Agreement in DNA methylation levels from the Illumina 450K array across batches, tissues, and time.
|Title||Agreement in DNA methylation levels from the Illumina 450K array across batches, tissues, and time.|
|Publication Type||Journal Article|
|Year of Publication||2018|
|Authors||Forest M, O'Donnell K, Voisin G, Gaudreau H, MacIsaac JL, McEwen LM, Silveira PP, Steiner M, Kobor MS, Meaney MJ, Greenwood CMT|
Epigenome-wide association studies (EWAS) have focused primarily on DNA methylation as a chemically stable and functional epigenetic modification. However, the stability and accuracy of the measurement of methylation in different tissues and extraction types is still being actively studied, and the longitudinal stability of DNA methylation in commonly studied peripheral tissues is of great interest. Here, we used data from two studies, three tissue types, and multiple time points to assess the stability of DNA methylation measured with the Illumina Infinium HumanMethylation450 BeadChip array. Redundancy analysis enabled visual assessment of agreement of replicate samples overall and showed good agreement after removing effects of tissue type, age, and sex. At the probe level, analysis of variance contrasts separating technical and biological replicates clearly showed better agreement between technical replicates versus longitudinal samples, and suggested increased stability for buccal cells versus blood or blood spots. Intraclass correlations (ICCs) demonstrated that inter-individual variability is of similar magnitude to within-sample variability at many probes; however, as inter-individual variability increased, so did ICC. Furthermore, we were able to demonstrate decreasing agreement in methylation levels with time, despite a maximal sampling interval of only 576 days. Finally, at 6 popular candidate genes, there was a large range of stability across probes. Our findings highlight important sources of technical and biological variation in DNA methylation across different tissues over time. These data will help to inform longitudinal sampling strategies of future EWAS.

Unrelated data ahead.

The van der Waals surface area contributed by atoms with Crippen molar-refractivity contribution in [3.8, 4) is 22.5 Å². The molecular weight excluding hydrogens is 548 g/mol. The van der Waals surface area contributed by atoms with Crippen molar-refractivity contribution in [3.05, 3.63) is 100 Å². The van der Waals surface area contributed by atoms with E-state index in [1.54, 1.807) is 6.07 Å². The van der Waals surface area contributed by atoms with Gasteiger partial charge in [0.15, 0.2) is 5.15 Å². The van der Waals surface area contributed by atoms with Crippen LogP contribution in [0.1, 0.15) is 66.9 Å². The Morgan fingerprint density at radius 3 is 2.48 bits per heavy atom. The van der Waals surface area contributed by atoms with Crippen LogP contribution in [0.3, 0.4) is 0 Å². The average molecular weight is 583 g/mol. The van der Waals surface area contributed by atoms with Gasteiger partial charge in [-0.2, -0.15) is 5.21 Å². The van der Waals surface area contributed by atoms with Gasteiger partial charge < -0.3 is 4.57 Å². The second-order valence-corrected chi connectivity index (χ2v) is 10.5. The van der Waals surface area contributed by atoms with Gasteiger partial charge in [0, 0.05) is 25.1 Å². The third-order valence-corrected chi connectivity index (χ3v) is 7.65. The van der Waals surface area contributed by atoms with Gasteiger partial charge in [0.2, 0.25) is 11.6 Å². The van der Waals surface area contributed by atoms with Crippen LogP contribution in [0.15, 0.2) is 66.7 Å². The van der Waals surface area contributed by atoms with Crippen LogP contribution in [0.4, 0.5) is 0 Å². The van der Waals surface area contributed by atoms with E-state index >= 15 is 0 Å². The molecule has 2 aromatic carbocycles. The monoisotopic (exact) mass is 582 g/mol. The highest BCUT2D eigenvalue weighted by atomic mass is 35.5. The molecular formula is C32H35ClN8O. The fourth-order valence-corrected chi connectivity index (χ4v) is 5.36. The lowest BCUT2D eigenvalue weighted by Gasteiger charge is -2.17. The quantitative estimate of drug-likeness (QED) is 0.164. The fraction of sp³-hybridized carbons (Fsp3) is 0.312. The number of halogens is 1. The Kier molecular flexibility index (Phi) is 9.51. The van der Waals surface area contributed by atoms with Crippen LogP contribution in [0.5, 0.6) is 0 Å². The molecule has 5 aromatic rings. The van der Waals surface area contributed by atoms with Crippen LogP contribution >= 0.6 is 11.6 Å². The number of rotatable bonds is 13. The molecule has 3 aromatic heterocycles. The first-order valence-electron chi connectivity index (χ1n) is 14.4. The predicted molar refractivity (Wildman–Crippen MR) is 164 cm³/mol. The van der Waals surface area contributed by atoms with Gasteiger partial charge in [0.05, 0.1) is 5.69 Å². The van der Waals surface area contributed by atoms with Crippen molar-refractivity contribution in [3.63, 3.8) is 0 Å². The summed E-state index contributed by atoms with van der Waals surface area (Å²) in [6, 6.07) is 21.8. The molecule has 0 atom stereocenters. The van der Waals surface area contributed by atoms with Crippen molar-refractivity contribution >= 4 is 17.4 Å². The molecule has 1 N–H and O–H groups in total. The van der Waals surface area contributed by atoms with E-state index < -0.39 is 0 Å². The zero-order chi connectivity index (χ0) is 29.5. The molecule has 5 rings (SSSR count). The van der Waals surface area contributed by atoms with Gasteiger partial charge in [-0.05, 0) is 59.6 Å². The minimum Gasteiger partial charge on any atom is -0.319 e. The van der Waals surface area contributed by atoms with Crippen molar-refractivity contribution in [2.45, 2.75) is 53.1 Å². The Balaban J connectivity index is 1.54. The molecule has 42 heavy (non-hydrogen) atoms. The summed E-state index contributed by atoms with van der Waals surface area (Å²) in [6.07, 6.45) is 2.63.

|PubMed Central ID||PMC5837078|